This coming October, we will celebrate Pharma Manufacturing’s 20-year anniversary as a publication. Our premier issue — from Fall 2002 — contains an article titled, “Think small: Pharma facilities could boost capacity and slash costs by trading in certain batch operations for continuous versions.”
Suffice it to say, the concept of continuous manufacturing is not new to pharma — and yet, discussions on the topic still pack the room at industry events. Such was the case during the “Continuous manufacturing — What’s driving adoption?” panel discussion at CPhI North America last month, indicating that pharma is still on board the continuous manufacturing journey.
Current state of continuous
In the early days, going ‘all in’ on CM was not advised. “One would not propose changing batch processes to fully continuous ones in pharmaceutical production — the products still need to be produced in lots to maintain the proper quality control,” the author of Pharma Manufacturing’s 2002 article cautioned.
During the CPhI panel discussion, panelists recalled how continuous manufacturing was historically viewed as an R&D tool. According to Kai Donsbach, COO at Medicines for All Institute, CM's adoption was driven by its applicability in specific situations — often used for safety when hazardous chemicals were involved, for example. But CM’s usefulness has broadened.
“There has been a change in mindset,” said Donsbach. Now, according to Donsbach, the pharma industry has reached the second stage, having moved from “curiosity mode” into “efficiency mode.”
The drive towards continuous in the commercial manufacturing setting has picked up momentum, and CM is “coming into its own,” said Bikash Chatterjee, CEO of Pharmatech Associates. Most major innovator pharma companies are currently undertaking some type of CM project.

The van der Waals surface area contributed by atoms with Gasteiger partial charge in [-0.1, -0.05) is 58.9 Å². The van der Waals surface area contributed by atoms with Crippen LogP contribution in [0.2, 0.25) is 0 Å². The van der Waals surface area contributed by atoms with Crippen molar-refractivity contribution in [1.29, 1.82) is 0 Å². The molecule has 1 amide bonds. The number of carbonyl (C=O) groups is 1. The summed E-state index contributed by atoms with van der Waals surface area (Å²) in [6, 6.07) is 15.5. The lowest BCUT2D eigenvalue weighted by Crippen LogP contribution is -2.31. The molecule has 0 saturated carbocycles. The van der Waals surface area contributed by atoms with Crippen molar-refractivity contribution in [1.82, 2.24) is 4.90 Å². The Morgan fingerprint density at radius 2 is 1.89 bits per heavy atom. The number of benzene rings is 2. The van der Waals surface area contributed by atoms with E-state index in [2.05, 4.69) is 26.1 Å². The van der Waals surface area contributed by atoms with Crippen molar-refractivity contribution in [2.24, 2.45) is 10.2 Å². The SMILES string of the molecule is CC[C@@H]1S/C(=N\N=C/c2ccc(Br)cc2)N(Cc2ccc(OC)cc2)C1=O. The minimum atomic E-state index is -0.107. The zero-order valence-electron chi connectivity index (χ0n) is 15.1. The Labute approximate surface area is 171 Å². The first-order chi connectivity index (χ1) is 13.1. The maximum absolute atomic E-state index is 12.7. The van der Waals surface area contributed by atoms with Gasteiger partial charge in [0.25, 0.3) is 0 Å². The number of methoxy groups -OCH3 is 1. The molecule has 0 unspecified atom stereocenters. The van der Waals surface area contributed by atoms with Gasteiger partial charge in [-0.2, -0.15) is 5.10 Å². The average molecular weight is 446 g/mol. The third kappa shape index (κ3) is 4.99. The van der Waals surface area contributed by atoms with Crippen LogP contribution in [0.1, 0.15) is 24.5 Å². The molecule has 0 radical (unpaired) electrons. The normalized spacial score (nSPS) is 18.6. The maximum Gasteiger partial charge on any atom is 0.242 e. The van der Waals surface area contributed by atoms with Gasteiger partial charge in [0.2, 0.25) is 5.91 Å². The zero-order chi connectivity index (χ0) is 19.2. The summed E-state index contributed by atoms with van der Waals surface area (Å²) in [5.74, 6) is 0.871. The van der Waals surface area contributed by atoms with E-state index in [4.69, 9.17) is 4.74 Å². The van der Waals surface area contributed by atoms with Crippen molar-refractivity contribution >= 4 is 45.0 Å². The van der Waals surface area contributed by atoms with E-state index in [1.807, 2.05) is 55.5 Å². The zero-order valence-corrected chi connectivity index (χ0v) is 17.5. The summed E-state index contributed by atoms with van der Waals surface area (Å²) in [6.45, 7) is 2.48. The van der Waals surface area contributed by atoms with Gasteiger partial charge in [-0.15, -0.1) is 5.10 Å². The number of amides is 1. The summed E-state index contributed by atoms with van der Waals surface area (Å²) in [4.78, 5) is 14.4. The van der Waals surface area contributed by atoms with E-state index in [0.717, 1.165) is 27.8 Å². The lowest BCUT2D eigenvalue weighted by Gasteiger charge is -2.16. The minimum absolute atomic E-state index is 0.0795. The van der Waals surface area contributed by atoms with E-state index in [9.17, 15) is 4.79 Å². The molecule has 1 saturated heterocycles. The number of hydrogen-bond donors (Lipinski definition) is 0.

According to Chatterjee, this shift has largely been enabled by the evolution of the regulatory landscape.
One of the major benefits of continuous manufacturing, according to Donsbach, is how it enables manufacturers to “understand the process at any given time.”
By facilitating the use of on-line monitoring and control, CM can bring about increased product quality assurance in real time. This is one of the reasons why the FDA has consistently expressed support of CM; however, regulatory requirements have not always been clear enough to put manufacturers’ minds at ease. But that too, is changing.
"It's quite an extraordinary thing to sit down with the FDA and brainstorm solutions for your process design and control strategy," said Chatterjee. "We are in a nexus right now — a beautiful position where the agency is very open and excited about learning from industry."
Last summer, the International Council for Harmonisation (ICH) published a draft version of new CM guidelines, ICH Q13, for public commentary. As a founding regulatory member of ICH, the FDA plays a major role in the development of each of the ICH guidelines, which FDA then adopts and issues as guidance to industry.
The new Q13 guidance clarifies the definition of a continuous process and provides insight into what manufacturers need to focus on in order to establish control strategies through process models.
According to Donsbach, the long-awaited Q13 guidance will change the landscape for CM, making it more accessible to pharma manufacturers.
The panel agreed that there is still work to be done to further propel continuous manufacturing into the mainstream.
One need, according to Chatterjee, is standardization in equipment design — so that adapting CM equipment to different products is not such an “engineering exercise.” This would also help lower the capital investment costs associated with continuous manufacturing.
The panel concluded that increasing regulatory clarity, better technology and a changing mindset are all playing a role in edging continuous manufacturing closer to its full global potential.